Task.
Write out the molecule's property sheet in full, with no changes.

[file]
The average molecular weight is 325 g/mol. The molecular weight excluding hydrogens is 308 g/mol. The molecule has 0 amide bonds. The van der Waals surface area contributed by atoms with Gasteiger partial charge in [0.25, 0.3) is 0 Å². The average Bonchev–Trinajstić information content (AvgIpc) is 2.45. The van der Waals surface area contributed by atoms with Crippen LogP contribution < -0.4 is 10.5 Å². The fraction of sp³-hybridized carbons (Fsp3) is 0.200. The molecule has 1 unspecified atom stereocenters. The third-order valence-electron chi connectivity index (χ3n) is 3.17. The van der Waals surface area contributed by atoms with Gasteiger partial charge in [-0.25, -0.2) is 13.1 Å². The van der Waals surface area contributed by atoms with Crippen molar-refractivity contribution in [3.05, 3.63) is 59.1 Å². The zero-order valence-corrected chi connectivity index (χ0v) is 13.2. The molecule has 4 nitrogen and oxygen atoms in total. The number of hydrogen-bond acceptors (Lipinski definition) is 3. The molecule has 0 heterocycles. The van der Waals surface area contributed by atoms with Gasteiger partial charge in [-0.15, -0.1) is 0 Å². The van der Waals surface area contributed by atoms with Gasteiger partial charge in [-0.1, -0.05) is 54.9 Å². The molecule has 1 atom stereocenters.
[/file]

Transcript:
The average molecular weight is 325 g/mol. The molecular weight excluding hydrogens is 308 g/mol. The molecule has 0 amide bonds. The van der Waals surface area contributed by atoms with Gasteiger partial charge in [0.25, 0.3) is 0 Å². The average Bonchev–Trinajstić information content (AvgIpc) is 2.45. The van der Waals surface area contributed by atoms with Crippen LogP contribution < -0.4 is 10.5 Å². The fraction of sp³-hybridized carbons (Fsp3) is 0.200. The molecule has 1 unspecified atom stereocenters. The third-order valence-electron chi connectivity index (χ3n) is 3.17. The van der Waals surface area contributed by atoms with Gasteiger partial charge in [-0.25, -0.2) is 13.1 Å². The van der Waals surface area contributed by atoms with Crippen molar-refractivity contribution in [3.05, 3.63) is 59.1 Å². The zero-order valence-corrected chi connectivity index (χ0v) is 13.2. The molecule has 4 nitrogen and oxygen atoms in total. The number of hydrogen-bond acceptors (Lipinski definition) is 3. The molecule has 0 heterocycles. The van der Waals surface area contributed by atoms with Gasteiger partial charge in [-0.15, -0.1) is 0 Å². The van der Waals surface area contributed by atoms with Gasteiger partial charge in [-0.1, -0.05) is 54.9 Å². The molecule has 1 atom stereocenters.